Let’s talk about spelling. We have spell check on our computers. Do students need to read and memorize half the dictionary? Absolutely not. It’s a colossal waste of time.

Let’s dump some of these things. Do we need the old-fashioned textbook?

[Presentation partner Keith Reeves and I] go through a host of those — six or seven different things. Then we debate it with the audience. Keith and I are not opposed to a good, old-fashioned debate. We love when people have opposing opinions. We want to hear what they have to say. We’re always open to ideas.

THE Journal: Tell us more about your book, “The Future Ready Challenge.”

Furman: I want to get moving, I want to get future ready. We’re preaching this, but really not telling people how to get ready.

I give tangible tips on how you can incorporate future-ready skills into your classroom. Some of it can be practical stuff. I want to get out of the WRDR cycle — wash, rinse, dry, repeat.

We give assigned homework, do bellwork. That gets monotonous. Very soon artificial intelligence and virtual reality — they can do that. If teachers want to be relevant, we have to bring things to the table that AI and VR can’t — teaching compassion and love, dealing with constructive criticism. What teachers bring to it is the human element.

THE Journal: Isn’t all of this harder for the educator? They already have so much work to do.

Furman: We have to — every single day — make decisions based on what’s best for the student. Even if that means making ourselves uncomfortable, even if it means giving ourselves more work.

We don’t come into education for the money, certainly. We come in for the passion. But times change. The veteran teacher might say, “It worked last year. Why can’t it work this year?”

Well, maybe I can add a little tweak here, a change here to make it more 21st century, more beneficial to the student. We as the adults should be taken out of the equation. We should be doing what’s best for the kids.

Someone once said, “Complacency is the enemy of change.” “It worked last year, it will work again this year.” We need to make changes in order to become better.

rob lecture

THE Journal: What are you going to talk about during your ISTE authors session?

Furman: I’m probably going to pick two or three of my challenges that I have in my book and discuss those. I’m not really sure which ones yet.

I’ll probably talk about an easy one — layering, like a layer cake, the soft skills, digital skills onto your current lessons. Transcending the classroom walls. The four-wall classroom thing is archaic.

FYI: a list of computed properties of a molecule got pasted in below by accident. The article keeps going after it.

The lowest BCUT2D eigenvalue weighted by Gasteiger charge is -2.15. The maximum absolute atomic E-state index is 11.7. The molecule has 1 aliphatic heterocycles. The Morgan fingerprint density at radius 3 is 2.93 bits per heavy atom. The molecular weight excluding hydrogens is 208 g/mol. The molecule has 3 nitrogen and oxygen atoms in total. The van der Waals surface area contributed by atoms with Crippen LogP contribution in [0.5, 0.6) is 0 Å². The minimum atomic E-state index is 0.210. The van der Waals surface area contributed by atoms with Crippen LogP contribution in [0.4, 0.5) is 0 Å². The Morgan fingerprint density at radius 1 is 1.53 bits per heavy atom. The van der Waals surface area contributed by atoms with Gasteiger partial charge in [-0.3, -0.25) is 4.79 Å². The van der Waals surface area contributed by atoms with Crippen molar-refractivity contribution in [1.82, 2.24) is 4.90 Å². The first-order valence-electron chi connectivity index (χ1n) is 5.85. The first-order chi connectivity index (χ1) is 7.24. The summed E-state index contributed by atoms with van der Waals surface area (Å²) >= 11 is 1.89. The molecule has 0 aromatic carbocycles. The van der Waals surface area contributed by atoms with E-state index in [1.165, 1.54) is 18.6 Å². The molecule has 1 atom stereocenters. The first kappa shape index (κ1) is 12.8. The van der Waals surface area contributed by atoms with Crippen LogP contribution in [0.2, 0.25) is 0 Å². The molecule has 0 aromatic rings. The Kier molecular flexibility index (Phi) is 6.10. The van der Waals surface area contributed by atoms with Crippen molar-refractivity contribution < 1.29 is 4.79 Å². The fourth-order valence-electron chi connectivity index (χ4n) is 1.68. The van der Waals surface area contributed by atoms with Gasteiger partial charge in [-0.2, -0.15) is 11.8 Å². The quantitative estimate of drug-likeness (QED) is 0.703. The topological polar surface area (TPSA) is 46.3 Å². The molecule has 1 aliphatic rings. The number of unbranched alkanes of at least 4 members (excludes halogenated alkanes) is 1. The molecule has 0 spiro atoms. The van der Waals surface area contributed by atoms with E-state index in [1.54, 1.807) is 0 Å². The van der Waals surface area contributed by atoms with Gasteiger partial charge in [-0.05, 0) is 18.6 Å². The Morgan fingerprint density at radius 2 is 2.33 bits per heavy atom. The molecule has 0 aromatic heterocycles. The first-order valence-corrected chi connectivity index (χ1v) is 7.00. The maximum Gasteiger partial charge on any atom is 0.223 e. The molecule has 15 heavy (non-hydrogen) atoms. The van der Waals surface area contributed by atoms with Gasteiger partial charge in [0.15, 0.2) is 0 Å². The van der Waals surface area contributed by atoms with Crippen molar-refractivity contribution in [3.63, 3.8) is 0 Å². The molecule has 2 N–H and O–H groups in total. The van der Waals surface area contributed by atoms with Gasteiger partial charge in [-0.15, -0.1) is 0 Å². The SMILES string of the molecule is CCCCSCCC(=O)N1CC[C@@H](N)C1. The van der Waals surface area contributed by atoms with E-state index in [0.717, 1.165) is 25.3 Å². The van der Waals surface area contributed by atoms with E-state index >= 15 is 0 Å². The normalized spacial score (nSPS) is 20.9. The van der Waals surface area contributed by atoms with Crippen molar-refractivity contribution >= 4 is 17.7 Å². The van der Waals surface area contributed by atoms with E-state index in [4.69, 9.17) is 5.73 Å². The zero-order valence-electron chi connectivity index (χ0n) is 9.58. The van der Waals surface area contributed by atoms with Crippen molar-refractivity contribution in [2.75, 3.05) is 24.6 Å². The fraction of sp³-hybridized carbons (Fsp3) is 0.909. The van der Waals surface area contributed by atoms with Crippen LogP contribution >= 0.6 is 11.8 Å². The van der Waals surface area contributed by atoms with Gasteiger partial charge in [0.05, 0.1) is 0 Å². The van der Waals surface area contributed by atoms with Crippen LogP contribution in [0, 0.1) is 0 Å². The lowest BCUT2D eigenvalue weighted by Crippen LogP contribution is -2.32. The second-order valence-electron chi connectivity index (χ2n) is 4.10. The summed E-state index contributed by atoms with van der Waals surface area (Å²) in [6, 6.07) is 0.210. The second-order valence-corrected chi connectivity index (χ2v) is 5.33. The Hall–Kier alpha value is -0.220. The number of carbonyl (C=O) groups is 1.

You can transcend the classroom walls with Skype, bringing authors in. Kids realize that there’s more out there than South Park.

I might talk about grading and how ridiculous grading is. We need to go to more skills-based reporting. If I get a letter grade, does that mean I know the skill or not? We need to hammer down into a more skills-based version of reporting the information.

THE Journal: Tell us something about the significance of ISTE.

Furman: During the summer, as a teacher, we have to be a quality student ourselves. We need to embrace the whole idea of modeling and being a quality educator, teach yourself, being self-directed. If we don’t do it, then we’re being hypocritical. We need to teach the importance of networking, collaborating.

ISTE is the Mecca of educational technology. Everybody has similar beliefs. You could learn more just going to lunch with someone than at the conference. The ideas and the energy are just remarkable. Teachers come out so energized, ready to take on the world. A lot of those teachers end up in the wash, rinse, dry repeat cycle during the school year.

It’s a chance to recharge their batteries. It gets you excited, gets you passionate again. Then when you have to put the work in, it doesn’t feel so much like work.

What better place to go to, with all the experts there at one time. It’s so important to be able to able to meet these people, discuss these things with people. We’re all in this one big boat. If we can help each other, why not?

Find out more about Robert Furman at THE Journal will be exhibiting at ISTE, June 25-28, in booth 754.